So can you tell us a bit about the first projects that are already in development for release before the end of this year, 2018?

Richard Louttet: Yeah, absolutely. So the great thing about this mission is we've already been started. Work has been underway for several years here at the CPSA, and so the designations in sales exist today. We actually encourage individuals and organizations to explore the CPSA designations and learning pathways as a solution to their challenges with sales talent recruitment and advancement. And thanks to funding, in part by the Government of Canada's Sectoral Initiatives Program, we've been able to open our sales professional assessment to the public immediately. So individuals interested in assessing their skills against the CPSA competency framework for sales professionals are encouraged to go online, and that is something we will be expanding on going forward, offering more levels of assessment all mapped to the different learning pathways of the sales profession.

We've also been able to immediately activate the French Sales Leadership Community so that we can publish our sales professional competency framework in French and make sure that we're meeting the needs of employers in both English and French across Canada.

And finally, we're able to expand our accredited educator program which accredits high quality education providers across Canada that are delivering programs aligned to the national standards, and thus producing graduates that have the skill sets employers are looking for. And so right away we're able to start working with more accredited educators to produce more students that are trained according to the new framework across the country.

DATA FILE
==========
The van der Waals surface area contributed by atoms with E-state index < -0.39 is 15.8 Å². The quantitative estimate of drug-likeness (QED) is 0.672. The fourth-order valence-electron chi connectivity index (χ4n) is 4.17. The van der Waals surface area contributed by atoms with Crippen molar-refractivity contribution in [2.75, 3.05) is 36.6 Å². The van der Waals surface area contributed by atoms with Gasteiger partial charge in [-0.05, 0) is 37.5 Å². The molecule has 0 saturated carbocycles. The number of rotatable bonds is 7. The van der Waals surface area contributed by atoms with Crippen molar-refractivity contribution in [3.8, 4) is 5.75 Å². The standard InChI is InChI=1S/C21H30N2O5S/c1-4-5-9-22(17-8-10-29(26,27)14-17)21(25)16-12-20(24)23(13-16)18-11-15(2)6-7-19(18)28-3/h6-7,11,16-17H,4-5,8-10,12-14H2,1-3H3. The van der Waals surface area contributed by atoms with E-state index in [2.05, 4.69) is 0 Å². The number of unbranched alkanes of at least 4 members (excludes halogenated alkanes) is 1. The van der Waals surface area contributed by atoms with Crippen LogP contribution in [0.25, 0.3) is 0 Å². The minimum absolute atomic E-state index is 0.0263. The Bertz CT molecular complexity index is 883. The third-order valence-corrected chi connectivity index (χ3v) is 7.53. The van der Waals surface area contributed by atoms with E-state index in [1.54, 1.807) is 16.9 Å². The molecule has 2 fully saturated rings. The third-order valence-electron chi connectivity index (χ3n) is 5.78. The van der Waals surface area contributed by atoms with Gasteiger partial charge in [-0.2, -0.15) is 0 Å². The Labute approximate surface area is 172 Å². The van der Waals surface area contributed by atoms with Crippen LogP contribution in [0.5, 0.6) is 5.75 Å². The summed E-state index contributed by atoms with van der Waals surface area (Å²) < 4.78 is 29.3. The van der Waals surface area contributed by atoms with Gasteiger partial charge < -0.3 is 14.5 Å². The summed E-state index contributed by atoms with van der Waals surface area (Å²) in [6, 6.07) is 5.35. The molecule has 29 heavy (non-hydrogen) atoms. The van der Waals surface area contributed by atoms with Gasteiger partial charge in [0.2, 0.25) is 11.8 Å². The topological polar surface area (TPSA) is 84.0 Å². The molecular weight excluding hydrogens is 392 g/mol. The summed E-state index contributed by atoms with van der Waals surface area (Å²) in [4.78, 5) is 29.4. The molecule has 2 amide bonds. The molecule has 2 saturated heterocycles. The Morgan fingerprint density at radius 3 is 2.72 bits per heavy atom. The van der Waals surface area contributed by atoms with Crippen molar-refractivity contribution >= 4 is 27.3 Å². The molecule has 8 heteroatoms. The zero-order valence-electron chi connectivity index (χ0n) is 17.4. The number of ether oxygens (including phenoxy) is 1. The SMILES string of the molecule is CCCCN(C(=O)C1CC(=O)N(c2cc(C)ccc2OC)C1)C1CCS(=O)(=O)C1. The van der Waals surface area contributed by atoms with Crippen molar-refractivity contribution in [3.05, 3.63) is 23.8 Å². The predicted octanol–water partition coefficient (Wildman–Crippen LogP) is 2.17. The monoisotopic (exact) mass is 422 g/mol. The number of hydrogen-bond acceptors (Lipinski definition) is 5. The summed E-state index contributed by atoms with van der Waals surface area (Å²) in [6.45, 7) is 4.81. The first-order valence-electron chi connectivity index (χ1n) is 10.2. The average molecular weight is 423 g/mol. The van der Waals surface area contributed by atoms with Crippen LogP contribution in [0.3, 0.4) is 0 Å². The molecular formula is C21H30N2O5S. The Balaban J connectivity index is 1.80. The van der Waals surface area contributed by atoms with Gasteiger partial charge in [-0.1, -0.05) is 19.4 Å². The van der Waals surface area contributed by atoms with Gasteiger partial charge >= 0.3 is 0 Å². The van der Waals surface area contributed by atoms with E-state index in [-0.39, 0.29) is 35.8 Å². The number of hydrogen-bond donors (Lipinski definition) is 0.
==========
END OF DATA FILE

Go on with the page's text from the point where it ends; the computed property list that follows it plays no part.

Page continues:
Bill Banham: Okay. And for all of those lovely salespeople out there listening right now across the country, what can they expect from CPSA, and it's ever increasing network of learning partners in 2019 and beyond?

Richard Louttet: Well, in 2019 and beyond, people can watch for more and more accredited educators. Organizations that are delivering high quality sales education programs that the CPSA has reviewed against our national standards, and we validate are indeed producing the skill sets that employers are looking for.

We will also be embarking on a project to develop new learning modules aligned to the largest sales skills gaps that employers have identified, and making those learning modules available to more and more educators so that we can start to create harmony in this segment of the labor market sooner rather than later.

Bill Banham: Okay. And we are coming to the end of this particular interview already, Richard. Before we wrap things up, how can our listeners learn more about the new designations and what the SIP could mean for their sales careers?

Richard Louttet: Since it's so closely aligned to everything but the Canadian Professional Sales Association does on a day to day basis, I encourage everybody to visit, and explore the competency framework, and explore sales assessments, and in the future more about the learning modules and the other tools for students that will be coming out.

Bill Banham: Awesome. Well, that just leaves me to say for this particular special interview, thank you very much for being a guest on this CPSA podcast.

Richard Louttet: Thanks for having me, Bill.

Learn more about the designations offered by CPSA and how you can get certified.